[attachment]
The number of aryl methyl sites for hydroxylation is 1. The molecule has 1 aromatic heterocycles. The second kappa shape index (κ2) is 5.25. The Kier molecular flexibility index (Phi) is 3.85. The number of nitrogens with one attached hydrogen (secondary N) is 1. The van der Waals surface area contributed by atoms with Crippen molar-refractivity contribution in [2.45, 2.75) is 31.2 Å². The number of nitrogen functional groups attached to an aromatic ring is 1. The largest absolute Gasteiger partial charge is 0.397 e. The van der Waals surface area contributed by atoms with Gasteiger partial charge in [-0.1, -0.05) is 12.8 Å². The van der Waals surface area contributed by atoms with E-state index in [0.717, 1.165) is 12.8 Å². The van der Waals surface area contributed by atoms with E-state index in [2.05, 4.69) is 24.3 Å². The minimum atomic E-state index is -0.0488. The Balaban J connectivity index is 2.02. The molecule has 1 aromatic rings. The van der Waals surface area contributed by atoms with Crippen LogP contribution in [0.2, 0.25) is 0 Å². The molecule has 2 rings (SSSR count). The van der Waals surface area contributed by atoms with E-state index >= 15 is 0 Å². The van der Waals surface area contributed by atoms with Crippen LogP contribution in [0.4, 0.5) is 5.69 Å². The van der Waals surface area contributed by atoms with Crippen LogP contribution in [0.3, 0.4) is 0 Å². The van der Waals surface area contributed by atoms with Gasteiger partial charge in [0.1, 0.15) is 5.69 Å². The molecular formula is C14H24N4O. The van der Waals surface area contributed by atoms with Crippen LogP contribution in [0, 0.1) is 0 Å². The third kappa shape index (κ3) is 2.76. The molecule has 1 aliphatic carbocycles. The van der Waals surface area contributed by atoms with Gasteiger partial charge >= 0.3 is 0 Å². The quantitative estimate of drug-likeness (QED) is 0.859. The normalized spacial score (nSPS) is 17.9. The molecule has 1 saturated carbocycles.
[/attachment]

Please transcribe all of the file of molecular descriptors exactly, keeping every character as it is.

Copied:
The number of aryl methyl sites for hydroxylation is 1. The molecule has 1 aromatic heterocycles. The second kappa shape index (κ2) is 5.25. The Kier molecular flexibility index (Phi) is 3.85. The number of nitrogens with one attached hydrogen (secondary N) is 1. The van der Waals surface area contributed by atoms with Crippen molar-refractivity contribution in [2.45, 2.75) is 31.2 Å². The number of nitrogen functional groups attached to an aromatic ring is 1. The largest absolute Gasteiger partial charge is 0.397 e. The van der Waals surface area contributed by atoms with Gasteiger partial charge in [-0.1, -0.05) is 12.8 Å². The van der Waals surface area contributed by atoms with E-state index in [0.717, 1.165) is 12.8 Å². The van der Waals surface area contributed by atoms with E-state index in [2.05, 4.69) is 24.3 Å². The minimum atomic E-state index is -0.0488. The Balaban J connectivity index is 2.02. The molecule has 1 aromatic rings. The van der Waals surface area contributed by atoms with Crippen LogP contribution in [0.2, 0.25) is 0 Å². The molecule has 2 rings (SSSR count). The van der Waals surface area contributed by atoms with E-state index >= 15 is 0 Å². The van der Waals surface area contributed by atoms with Crippen LogP contribution in [0.4, 0.5) is 5.69 Å². The van der Waals surface area contributed by atoms with Crippen LogP contribution in [0.3, 0.4) is 0 Å². The van der Waals surface area contributed by atoms with Gasteiger partial charge in [0.1, 0.15) is 5.69 Å². The molecular formula is C14H24N4O. The van der Waals surface area contributed by atoms with Crippen LogP contribution in [0, 0.1) is 0 Å². The third kappa shape index (κ3) is 2.76. The molecule has 1 aliphatic carbocycles. The van der Waals surface area contributed by atoms with Gasteiger partial charge >= 0.3 is 0 Å². The quantitative estimate of drug-likeness (QED) is 0.859. The normalized spacial score (nSPS) is 17.9. The molecule has 1 saturated carbocycles.